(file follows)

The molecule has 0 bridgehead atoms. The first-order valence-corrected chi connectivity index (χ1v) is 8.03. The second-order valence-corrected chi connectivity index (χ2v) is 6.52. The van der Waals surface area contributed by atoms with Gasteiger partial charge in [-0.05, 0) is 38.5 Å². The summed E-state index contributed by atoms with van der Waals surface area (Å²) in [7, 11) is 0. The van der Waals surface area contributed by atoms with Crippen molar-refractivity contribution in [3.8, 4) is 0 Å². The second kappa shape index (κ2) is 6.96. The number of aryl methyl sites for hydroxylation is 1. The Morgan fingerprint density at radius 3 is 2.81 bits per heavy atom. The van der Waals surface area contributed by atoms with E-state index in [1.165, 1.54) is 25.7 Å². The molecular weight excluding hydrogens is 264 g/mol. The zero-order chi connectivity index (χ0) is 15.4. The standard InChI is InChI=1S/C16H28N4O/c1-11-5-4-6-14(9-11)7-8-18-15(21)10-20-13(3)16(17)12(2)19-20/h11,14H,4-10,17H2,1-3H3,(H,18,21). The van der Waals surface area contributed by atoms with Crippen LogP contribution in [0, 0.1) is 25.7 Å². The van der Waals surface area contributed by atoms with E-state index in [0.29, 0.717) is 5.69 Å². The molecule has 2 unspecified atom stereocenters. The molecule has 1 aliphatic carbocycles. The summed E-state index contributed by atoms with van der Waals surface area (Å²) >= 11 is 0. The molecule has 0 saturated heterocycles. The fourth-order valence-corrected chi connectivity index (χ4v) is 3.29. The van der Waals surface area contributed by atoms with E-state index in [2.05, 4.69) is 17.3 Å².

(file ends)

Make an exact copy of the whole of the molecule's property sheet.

The molecule has 0 bridgehead atoms. The first-order valence-corrected chi connectivity index (χ1v) is 8.03. The second-order valence-corrected chi connectivity index (χ2v) is 6.52. The van der Waals surface area contributed by atoms with Gasteiger partial charge in [-0.05, 0) is 38.5 Å². The summed E-state index contributed by atoms with van der Waals surface area (Å²) in [7, 11) is 0. The van der Waals surface area contributed by atoms with Crippen molar-refractivity contribution in [3.8, 4) is 0 Å². The second kappa shape index (κ2) is 6.96. The number of aryl methyl sites for hydroxylation is 1. The Morgan fingerprint density at radius 3 is 2.81 bits per heavy atom. The van der Waals surface area contributed by atoms with E-state index in [1.165, 1.54) is 25.7 Å². The molecular weight excluding hydrogens is 264 g/mol. The zero-order chi connectivity index (χ0) is 15.4. The standard InChI is InChI=1S/C16H28N4O/c1-11-5-4-6-14(9-11)7-8-18-15(21)10-20-13(3)16(17)12(2)19-20/h11,14H,4-10,17H2,1-3H3,(H,18,21). The van der Waals surface area contributed by atoms with Crippen LogP contribution in [0, 0.1) is 25.7 Å². The van der Waals surface area contributed by atoms with E-state index in [0.29, 0.717) is 5.69 Å². The molecule has 2 unspecified atom stereocenters. The molecule has 1 aliphatic carbocycles. The summed E-state index contributed by atoms with van der Waals surface area (Å²) >= 11 is 0. The molecule has 0 saturated heterocycles. The fourth-order valence-corrected chi connectivity index (χ4v) is 3.29. The van der Waals surface area contributed by atoms with E-state index in [2.05, 4.69) is 17.3 Å².